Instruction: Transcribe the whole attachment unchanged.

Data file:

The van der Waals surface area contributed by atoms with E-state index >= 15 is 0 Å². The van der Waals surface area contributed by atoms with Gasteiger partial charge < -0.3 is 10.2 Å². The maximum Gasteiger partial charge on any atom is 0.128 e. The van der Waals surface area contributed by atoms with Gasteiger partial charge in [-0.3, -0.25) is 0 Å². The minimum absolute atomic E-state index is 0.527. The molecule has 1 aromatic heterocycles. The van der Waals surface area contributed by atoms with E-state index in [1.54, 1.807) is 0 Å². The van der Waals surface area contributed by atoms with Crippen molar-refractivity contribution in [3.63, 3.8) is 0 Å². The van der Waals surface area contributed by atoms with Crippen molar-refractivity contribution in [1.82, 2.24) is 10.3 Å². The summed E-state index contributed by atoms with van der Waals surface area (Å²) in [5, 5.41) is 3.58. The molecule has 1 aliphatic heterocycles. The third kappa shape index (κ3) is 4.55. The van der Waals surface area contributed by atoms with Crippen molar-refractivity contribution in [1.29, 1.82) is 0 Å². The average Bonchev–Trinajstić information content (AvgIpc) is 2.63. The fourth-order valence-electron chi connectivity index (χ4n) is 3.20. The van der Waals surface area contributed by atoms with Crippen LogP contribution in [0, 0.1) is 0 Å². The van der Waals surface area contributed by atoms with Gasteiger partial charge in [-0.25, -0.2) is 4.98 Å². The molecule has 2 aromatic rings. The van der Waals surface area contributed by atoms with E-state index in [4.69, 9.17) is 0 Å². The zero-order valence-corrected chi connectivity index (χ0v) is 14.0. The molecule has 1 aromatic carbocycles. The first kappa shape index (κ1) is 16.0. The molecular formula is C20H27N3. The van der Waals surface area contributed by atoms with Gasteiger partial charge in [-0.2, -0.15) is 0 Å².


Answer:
The van der Waals surface area contributed by atoms with E-state index >= 15 is 0 Å². The van der Waals surface area contributed by atoms with Gasteiger partial charge < -0.3 is 10.2 Å². The maximum Gasteiger partial charge on any atom is 0.128 e. The van der Waals surface area contributed by atoms with Gasteiger partial charge in [-0.3, -0.25) is 0 Å². The minimum absolute atomic E-state index is 0.527. The molecule has 1 aromatic heterocycles. The van der Waals surface area contributed by atoms with E-state index in [1.54, 1.807) is 0 Å². The van der Waals surface area contributed by atoms with Crippen molar-refractivity contribution in [3.63, 3.8) is 0 Å². The van der Waals surface area contributed by atoms with Crippen molar-refractivity contribution in [1.82, 2.24) is 10.3 Å². The summed E-state index contributed by atoms with van der Waals surface area (Å²) in [5, 5.41) is 3.58. The molecule has 1 aliphatic heterocycles. The third kappa shape index (κ3) is 4.55. The van der Waals surface area contributed by atoms with Crippen molar-refractivity contribution in [1.29, 1.82) is 0 Å². The average Bonchev–Trinajstić information content (AvgIpc) is 2.63. The fourth-order valence-electron chi connectivity index (χ4n) is 3.20. The van der Waals surface area contributed by atoms with Crippen LogP contribution in [0, 0.1) is 0 Å². The van der Waals surface area contributed by atoms with Gasteiger partial charge in [-0.25, -0.2) is 4.98 Å². The molecule has 2 aromatic rings. The van der Waals surface area contributed by atoms with E-state index in [4.69, 9.17) is 0 Å². The zero-order valence-corrected chi connectivity index (χ0v) is 14.0. The molecule has 1 aromatic carbocycles. The first kappa shape index (κ1) is 16.0. The molecular formula is C20H27N3. The van der Waals surface area contributed by atoms with Gasteiger partial charge in [-0.2, -0.15) is 0 Å².